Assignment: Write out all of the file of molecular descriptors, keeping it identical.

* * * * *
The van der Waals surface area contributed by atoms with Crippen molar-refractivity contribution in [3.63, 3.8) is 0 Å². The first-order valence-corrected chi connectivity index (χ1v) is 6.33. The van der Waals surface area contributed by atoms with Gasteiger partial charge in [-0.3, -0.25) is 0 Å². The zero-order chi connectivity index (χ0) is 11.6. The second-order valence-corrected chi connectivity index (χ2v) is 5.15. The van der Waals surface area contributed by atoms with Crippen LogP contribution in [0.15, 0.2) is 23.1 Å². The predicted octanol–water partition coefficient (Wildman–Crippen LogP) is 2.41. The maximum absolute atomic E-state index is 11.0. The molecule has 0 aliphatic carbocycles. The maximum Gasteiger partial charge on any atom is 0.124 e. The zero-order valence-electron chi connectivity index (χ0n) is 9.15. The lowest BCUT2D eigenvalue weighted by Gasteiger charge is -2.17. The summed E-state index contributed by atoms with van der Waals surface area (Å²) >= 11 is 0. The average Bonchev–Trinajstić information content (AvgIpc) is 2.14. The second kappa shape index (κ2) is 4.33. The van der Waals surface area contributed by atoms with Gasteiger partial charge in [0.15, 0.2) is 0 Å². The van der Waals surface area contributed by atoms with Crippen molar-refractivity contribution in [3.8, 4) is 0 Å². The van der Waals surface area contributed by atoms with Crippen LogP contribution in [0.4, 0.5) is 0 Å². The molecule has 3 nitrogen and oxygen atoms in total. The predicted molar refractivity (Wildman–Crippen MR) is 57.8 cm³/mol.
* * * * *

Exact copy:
The van der Waals surface area contributed by atoms with Crippen molar-refractivity contribution in [3.63, 3.8) is 0 Å². The first-order valence-corrected chi connectivity index (χ1v) is 6.33. The van der Waals surface area contributed by atoms with Gasteiger partial charge in [-0.3, -0.25) is 0 Å². The zero-order chi connectivity index (χ0) is 11.6. The second-order valence-corrected chi connectivity index (χ2v) is 5.15. The van der Waals surface area contributed by atoms with Crippen LogP contribution in [0.15, 0.2) is 23.1 Å². The predicted octanol–water partition coefficient (Wildman–Crippen LogP) is 2.41. The maximum absolute atomic E-state index is 11.0. The molecule has 0 aliphatic carbocycles. The maximum Gasteiger partial charge on any atom is 0.124 e. The zero-order valence-electron chi connectivity index (χ0n) is 9.15. The lowest BCUT2D eigenvalue weighted by Gasteiger charge is -2.17. The summed E-state index contributed by atoms with van der Waals surface area (Å²) >= 11 is 0. The average Bonchev–Trinajstić information content (AvgIpc) is 2.14. The second kappa shape index (κ2) is 4.33. The van der Waals surface area contributed by atoms with Gasteiger partial charge in [0.15, 0.2) is 0 Å². The van der Waals surface area contributed by atoms with Crippen molar-refractivity contribution in [3.8, 4) is 0 Å². The van der Waals surface area contributed by atoms with Crippen LogP contribution in [0.4, 0.5) is 0 Å². The molecule has 3 nitrogen and oxygen atoms in total. The predicted molar refractivity (Wildman–Crippen MR) is 57.8 cm³/mol.